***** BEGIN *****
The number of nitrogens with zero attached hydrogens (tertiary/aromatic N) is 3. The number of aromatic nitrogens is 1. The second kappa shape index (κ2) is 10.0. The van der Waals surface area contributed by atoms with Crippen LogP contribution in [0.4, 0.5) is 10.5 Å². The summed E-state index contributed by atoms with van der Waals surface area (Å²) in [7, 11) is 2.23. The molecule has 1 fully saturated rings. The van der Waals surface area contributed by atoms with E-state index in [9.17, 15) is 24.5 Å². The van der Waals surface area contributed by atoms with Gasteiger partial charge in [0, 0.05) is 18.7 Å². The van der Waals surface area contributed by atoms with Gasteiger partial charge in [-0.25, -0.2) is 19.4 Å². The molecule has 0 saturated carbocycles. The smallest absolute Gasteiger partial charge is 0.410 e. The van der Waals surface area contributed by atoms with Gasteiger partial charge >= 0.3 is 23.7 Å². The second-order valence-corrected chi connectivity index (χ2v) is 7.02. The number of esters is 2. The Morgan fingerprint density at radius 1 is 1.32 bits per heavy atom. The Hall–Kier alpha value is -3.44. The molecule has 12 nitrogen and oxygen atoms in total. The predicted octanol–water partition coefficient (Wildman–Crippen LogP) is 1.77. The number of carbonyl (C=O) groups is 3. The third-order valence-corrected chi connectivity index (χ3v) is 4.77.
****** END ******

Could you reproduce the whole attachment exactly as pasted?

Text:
The number of nitrogens with zero attached hydrogens (tertiary/aromatic N) is 3. The number of aromatic nitrogens is 1. The second kappa shape index (κ2) is 10.0. The van der Waals surface area contributed by atoms with Crippen LogP contribution in [0.4, 0.5) is 10.5 Å². The summed E-state index contributed by atoms with van der Waals surface area (Å²) in [7, 11) is 2.23. The molecule has 1 fully saturated rings. The van der Waals surface area contributed by atoms with E-state index in [9.17, 15) is 24.5 Å². The van der Waals surface area contributed by atoms with Gasteiger partial charge in [0, 0.05) is 18.7 Å². The van der Waals surface area contributed by atoms with Gasteiger partial charge in [-0.25, -0.2) is 19.4 Å². The molecule has 0 saturated carbocycles. The smallest absolute Gasteiger partial charge is 0.410 e. The van der Waals surface area contributed by atoms with Gasteiger partial charge >= 0.3 is 23.7 Å². The second-order valence-corrected chi connectivity index (χ2v) is 7.02. The number of esters is 2. The Morgan fingerprint density at radius 1 is 1.32 bits per heavy atom. The Hall–Kier alpha value is -3.44. The molecule has 12 nitrogen and oxygen atoms in total. The predicted octanol–water partition coefficient (Wildman–Crippen LogP) is 1.77. The number of carbonyl (C=O) groups is 3. The third-order valence-corrected chi connectivity index (χ3v) is 4.77.